several questions are relevant: Would it simply entail
a refiling of a BBB (Bangsamoro Basic Bill)? Which
version? Are the prospects ripe for constitutional
March 2016

In due time, decisions would have to be made, risks taken.

But we have shown that we are not averse to risks. How
else did we get this far?
The only genuine kind of dignity is one that is not
diminished by the indifference of others, said Dag
Hammarskjld, the second secretary general of the
United Nations.
We have met with adversity. We have cried out
against the indifference. But the integrity of the CAB
remains, and the dignity of those who have persevered
is not diminished.



Office of the Secretary

1st row: Susan Mogao, Vanessa Maynard, Sec. Teresita Quintos Deles, Janine Nicole Liao, Karen Domingo. 2nd row:
Jerry Bareng, Soledad Baccay, Marissa Salazar, Marife Abarientos, Elizabeth Buctot, Dir. Aubrey Gail Mallari, Clarissa
Batac, Irma Fugaban, Afril Apolinar, Hauvre Somova, Rowena Ignacio. 3rd row: Rafaelito de Guzman, Antonio
Alaurin, Rodolfo Dizon, Marcial Balde, Leonides Dizon, Jonathan Concepcion.

THE Secretary is to live and breathe
Ging Deles. From the mundane to
the top secret, we accompany the
Secretary and try to stay steps ahead
to address her daily administrative,
technical and operational needs. Our
role is to make the Secretarys work
easier by providing an organized
support system so she can fulfill
her daily tasks as the Presidential
Adviser on the Peace Process (PAPP).
And we simply cannot succeed in
this line of work if we do not fully
know the person we work for and
the things she works for.
As we always say, we are


For the most part, we work behind

the scenes. We are her events
organizers, caterers, paperpushers, writers, runners, drivers,
accountants and record keepers.
We do the little things that make
bigger, greater ones possible. Hav
and Aubrey set up her meetings,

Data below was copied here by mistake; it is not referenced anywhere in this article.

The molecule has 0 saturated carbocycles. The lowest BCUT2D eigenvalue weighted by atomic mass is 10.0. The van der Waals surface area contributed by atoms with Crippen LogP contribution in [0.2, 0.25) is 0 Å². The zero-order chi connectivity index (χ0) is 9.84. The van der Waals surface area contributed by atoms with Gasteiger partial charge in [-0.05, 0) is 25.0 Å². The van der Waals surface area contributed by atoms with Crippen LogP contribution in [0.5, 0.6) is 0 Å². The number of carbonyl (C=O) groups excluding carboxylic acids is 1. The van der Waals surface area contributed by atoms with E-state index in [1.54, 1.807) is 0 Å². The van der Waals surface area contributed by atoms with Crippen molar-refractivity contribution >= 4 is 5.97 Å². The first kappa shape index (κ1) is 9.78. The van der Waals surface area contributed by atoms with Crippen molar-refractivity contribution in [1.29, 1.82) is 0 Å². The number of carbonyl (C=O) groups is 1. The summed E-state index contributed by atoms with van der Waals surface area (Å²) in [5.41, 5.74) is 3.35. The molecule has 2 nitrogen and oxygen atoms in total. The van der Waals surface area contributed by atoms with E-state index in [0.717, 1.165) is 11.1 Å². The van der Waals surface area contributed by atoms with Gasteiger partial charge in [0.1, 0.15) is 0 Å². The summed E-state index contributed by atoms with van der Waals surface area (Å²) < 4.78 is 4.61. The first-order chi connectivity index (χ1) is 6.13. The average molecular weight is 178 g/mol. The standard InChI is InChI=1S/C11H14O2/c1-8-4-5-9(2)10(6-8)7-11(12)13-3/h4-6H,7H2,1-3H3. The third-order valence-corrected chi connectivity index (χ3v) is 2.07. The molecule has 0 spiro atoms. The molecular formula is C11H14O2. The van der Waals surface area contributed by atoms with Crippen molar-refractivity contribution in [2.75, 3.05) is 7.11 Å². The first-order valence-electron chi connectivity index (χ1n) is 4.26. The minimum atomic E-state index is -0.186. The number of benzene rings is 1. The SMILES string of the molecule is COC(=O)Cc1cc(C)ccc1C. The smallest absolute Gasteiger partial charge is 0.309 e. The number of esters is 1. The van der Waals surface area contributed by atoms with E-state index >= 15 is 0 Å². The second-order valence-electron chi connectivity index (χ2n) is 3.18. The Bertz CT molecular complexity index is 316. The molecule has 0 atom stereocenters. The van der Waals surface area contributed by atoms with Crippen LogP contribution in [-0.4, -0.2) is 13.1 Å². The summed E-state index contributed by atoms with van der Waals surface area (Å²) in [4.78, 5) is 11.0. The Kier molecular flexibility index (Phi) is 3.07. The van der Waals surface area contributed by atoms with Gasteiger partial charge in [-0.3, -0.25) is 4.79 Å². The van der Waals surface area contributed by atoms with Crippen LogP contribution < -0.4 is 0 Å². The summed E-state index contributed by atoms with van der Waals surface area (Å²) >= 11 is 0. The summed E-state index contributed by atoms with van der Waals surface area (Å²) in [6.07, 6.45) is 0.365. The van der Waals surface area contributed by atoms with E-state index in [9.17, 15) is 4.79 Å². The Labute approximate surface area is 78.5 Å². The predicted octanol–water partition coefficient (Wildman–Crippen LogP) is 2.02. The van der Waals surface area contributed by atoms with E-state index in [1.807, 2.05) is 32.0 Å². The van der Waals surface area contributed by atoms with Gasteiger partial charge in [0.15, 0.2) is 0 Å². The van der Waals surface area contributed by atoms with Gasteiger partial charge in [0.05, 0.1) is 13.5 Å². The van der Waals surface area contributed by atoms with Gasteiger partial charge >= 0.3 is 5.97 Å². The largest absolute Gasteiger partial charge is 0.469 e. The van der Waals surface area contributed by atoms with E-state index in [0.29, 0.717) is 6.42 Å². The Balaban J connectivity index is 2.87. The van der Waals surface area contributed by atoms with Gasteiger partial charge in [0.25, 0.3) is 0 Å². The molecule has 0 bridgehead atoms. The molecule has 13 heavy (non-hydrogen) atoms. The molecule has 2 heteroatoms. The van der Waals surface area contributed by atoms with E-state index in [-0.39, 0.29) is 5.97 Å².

social activities, and process her
invitations. Kai and Vanna review
her documents and draft her letters,
while Renz keeps track of her
documents and Joshua drafts her
messages and some speeches. Raffy,
Chris, Boy, Tony, Richard and Leonie
with her security detail the two
Sols, Aba, and Ato make sure that
she arrives at her destinations safe
and sound. Clai and Ai ensure that

there are funds for the activities

we need to do. Of course, Manang
Beth and Marissa, with the help
of Jonathan and Jerry, ensure that
she has a clean and fresh working
environment, and that she eats well.
And the executive assistants, Susan
and Nikki, accompany her wherever
she goes. We do all these and more!
We are the hub that connects the
PAPP to all units of the agency
and other agencies, organizations,
and personalities. For this, we
are her sponge, loudspeakers and
dragon harassers. We coordinate
with the units and executives to
relay instructions, agreements and
missives; and we work with them
March 2016

to ensure that these are carried

out to the Secretarys satisfaction.
And when there are failures to
meet deadlines or expectations,
we absorb the heat first, and
blow out steam after. But to get
things done, we turn up the heat
on others and often sic Kai or Susan
on them. We send the velvet gloves
of Vanna, Aubrey, Nikki, Weng and
Marissa when necessary. But when
all else fails, we call in Asec. Rose,
the Mother Dragon.
The work of OSEC is, more often
than not, difficult and challenging,
but always exciting. There are quiet
moments, but it is never dull. It
mirrors the pace and intensity of
the work of the PAPP in overseeing
the countrys comprehensive